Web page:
Marturia fostului politist Petru Tiboi din Chisinau

  1. fr Petru Tiboi- politist crestin din Chisinau, care a adus o marturie extraordinara a lucrarii lui Dumnezeu in viata sa. Fratele Petru Tiboi a fost marinar in armata Sovietica si a luptat in razboiul cu Afghanistan unde a fost ranit rau la cap. In vremea lui de ateu a studiat toate religiile din punct de vedere filozofic ca sa isi avanseze cariera. Printre aceste religii  studiate, el citise si Biblia si o cunoscuse suficient sa treaca toate examenele cu note bune. Reintorcindu-se acasa el o stirneste pe mama lui care era foarte religioasa (ortodoxa) si se ruga si se inchina mult la icoane, spunindu-i ca degeaba se roaga la icoane ca nu au nici o valoare. si impreuna cu
  2. fr Emil Bartos (la minutul 25)- care L-a laudat pe Domnul prin  3 cantari si un scurt mesaj (17/7/2011)

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Secular companies take over Christian publishers

Jim Fletcher of the World Net Daily website writes about the recent announcement that Harper Collins Publishers has just purchased Thomas Nelson-the biggest Christian Publishing House in the world. His well founded concerns have a huge resonance in my own experience in gauging the bookstores for the last 10 years and as I am seeing them order twice the number of copies (on average) of the non orthodox books at their publishing debut. This may just be a (local) regional issue, but nevertheless it is my experience. Jim Fletcher has worked in the book publishing industry for 15 years, and is now director of the apologetics group Prophecy Matters. His new book, „It’s the End of the World As We Know It (And I Feel Fine)” has just been released by Strang’s Christian Life imprint.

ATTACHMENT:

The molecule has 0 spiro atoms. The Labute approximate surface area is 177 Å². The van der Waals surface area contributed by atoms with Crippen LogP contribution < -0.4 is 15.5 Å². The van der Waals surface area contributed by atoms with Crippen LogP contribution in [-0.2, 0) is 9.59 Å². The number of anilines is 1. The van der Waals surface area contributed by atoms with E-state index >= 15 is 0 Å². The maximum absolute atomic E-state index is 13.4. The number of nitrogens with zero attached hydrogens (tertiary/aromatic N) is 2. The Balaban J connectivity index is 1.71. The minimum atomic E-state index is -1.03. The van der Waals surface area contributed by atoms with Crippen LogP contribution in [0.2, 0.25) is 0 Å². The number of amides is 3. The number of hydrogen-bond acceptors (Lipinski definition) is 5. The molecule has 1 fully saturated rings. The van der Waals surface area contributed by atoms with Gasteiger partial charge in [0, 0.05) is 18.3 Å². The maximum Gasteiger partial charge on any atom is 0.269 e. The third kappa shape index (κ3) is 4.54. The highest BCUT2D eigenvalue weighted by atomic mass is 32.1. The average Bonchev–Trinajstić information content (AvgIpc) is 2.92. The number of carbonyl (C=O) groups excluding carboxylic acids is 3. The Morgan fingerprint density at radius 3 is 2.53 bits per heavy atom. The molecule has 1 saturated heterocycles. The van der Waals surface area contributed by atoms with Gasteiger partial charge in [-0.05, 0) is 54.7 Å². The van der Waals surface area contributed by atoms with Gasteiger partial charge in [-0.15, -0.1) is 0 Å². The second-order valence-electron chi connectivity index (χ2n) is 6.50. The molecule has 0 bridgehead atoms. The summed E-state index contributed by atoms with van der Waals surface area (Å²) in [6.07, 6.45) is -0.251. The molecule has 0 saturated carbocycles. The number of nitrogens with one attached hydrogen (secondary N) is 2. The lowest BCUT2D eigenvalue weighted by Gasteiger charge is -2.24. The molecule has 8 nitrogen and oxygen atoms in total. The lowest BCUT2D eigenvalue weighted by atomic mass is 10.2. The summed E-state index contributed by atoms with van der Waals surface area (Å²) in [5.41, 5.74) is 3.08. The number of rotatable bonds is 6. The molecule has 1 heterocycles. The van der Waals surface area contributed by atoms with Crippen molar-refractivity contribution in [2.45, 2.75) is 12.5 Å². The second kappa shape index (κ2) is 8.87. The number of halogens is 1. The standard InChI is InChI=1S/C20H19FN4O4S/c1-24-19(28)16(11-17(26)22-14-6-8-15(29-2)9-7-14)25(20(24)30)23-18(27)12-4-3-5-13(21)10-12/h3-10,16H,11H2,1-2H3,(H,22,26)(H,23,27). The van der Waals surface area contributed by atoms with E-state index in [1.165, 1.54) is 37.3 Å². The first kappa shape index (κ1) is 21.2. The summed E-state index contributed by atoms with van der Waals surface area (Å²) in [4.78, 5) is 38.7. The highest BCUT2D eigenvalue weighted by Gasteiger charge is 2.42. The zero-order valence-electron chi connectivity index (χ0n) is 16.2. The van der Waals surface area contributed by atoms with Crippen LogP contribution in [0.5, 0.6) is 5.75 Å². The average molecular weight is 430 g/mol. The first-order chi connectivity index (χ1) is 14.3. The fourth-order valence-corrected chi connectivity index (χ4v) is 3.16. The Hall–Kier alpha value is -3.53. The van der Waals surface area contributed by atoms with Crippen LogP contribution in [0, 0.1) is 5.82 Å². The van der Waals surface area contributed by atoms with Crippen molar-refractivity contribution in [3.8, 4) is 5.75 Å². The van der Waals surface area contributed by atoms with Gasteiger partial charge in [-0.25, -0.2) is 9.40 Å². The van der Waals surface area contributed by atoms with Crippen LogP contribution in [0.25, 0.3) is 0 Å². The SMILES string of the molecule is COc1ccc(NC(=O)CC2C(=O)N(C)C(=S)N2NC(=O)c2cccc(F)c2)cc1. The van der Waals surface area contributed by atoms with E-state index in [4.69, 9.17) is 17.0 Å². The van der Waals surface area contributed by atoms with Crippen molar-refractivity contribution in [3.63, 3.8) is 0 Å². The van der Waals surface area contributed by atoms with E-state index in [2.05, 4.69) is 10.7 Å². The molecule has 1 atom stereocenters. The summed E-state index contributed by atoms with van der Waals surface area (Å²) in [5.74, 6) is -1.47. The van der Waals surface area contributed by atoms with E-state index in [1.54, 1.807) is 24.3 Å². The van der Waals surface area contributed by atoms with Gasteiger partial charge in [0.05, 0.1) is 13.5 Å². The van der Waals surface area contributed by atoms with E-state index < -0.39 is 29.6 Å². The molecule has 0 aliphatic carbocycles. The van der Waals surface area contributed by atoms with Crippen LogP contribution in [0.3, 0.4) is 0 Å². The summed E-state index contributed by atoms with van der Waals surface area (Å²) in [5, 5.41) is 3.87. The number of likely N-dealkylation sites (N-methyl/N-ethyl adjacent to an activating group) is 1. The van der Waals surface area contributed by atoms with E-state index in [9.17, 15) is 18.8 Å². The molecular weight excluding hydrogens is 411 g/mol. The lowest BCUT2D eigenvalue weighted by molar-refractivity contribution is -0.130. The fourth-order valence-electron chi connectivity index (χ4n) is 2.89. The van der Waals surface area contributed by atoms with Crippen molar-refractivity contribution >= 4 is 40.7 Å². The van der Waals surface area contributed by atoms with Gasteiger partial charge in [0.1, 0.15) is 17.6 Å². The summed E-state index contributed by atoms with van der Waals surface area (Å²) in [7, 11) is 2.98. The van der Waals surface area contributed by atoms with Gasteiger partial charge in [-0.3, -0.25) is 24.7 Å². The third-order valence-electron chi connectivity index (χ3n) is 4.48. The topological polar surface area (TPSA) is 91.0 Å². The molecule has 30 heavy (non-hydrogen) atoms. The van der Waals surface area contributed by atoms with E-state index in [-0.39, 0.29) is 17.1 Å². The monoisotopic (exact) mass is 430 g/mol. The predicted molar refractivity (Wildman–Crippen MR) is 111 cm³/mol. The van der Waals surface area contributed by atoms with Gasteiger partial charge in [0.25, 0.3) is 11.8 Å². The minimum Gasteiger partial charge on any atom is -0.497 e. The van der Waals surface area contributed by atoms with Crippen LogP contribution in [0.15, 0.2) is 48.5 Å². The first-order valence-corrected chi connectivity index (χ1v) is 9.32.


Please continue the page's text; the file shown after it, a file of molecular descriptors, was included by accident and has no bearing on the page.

You can read the entire article here at the WND website. article by Jim Fletcher, posted Dec. 1, 2011

With news that HarperCollins Publishers has purchased Thomas Nelson – the biggest Christian publishing company in the world – we see the biggest assault yet on the Christian industry.

Harper, which owns Zondervan, a major competitor to Nelson, is adopting the strategy that began in the ’90s: We won’t join Christian publishing, so we’ll beat it.

What I mean is that (and this column will use generalizations; please understand there are still good things being done in the Christian book publishing industry) a couple decades ago, when large New York houses began to see the money made from Christian publishing, they decided to buy good-sized companies, usually ones that had grabbed the brass ring in sales with a hot title or series („The Prayer of Jabez”; the „Hugs” series).

This meant that Christian companies like Howard and Multnomah became imprints of large, „secular” companies. They still function and produce Christian books and present at Christian trade shows … however.

It doesn’t take a shuttle scientist to see that once a Christian company becomes the property of a secular company, the Christian entity is no longer independent. There used to be a few independent publishers out there, and no one compromised their messages, and no one told them to steer clear of certain conservative authors.

I remember once bringing all this up at dinner with some publishing friends; we were at the big summer Christian trade show, sponsored by the Christian Booksellers Association.

I said something that sounds off-the-wall to anyone but a Bible-believer. I said that if we were indeed living in the last days (someone else had brought it up), then we should be able to track compromise in Christian publishing. In other words, if the writings of Paul and the other apostles are true, we would arrive at a time when people would not put up with sound doctrine.


Thomas Nelson will now belong ultimately to Rupert Murdoch’s News Corporation, which also bought Zondervan in 1988. A private equity firm, Kohlberg and Company, acquired majority ownership of Nelson in 2010; former HarperCollins CEO Jane Friedman became a board member.

So the stage was set for the transfer of the largest independent Christian publisher to a publishing goliath that will publish anything spiritual, including Buddhists and other religions.

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When we lose doctrine we lose the Gospel by Ligon Duncan III

This article/interview was posted on by Faith online website here.  Richard Dorster of By Faith magazine interviews J. Ligon Duncan III, Pastor of Presbyterian Church in Jackson, Mississippi.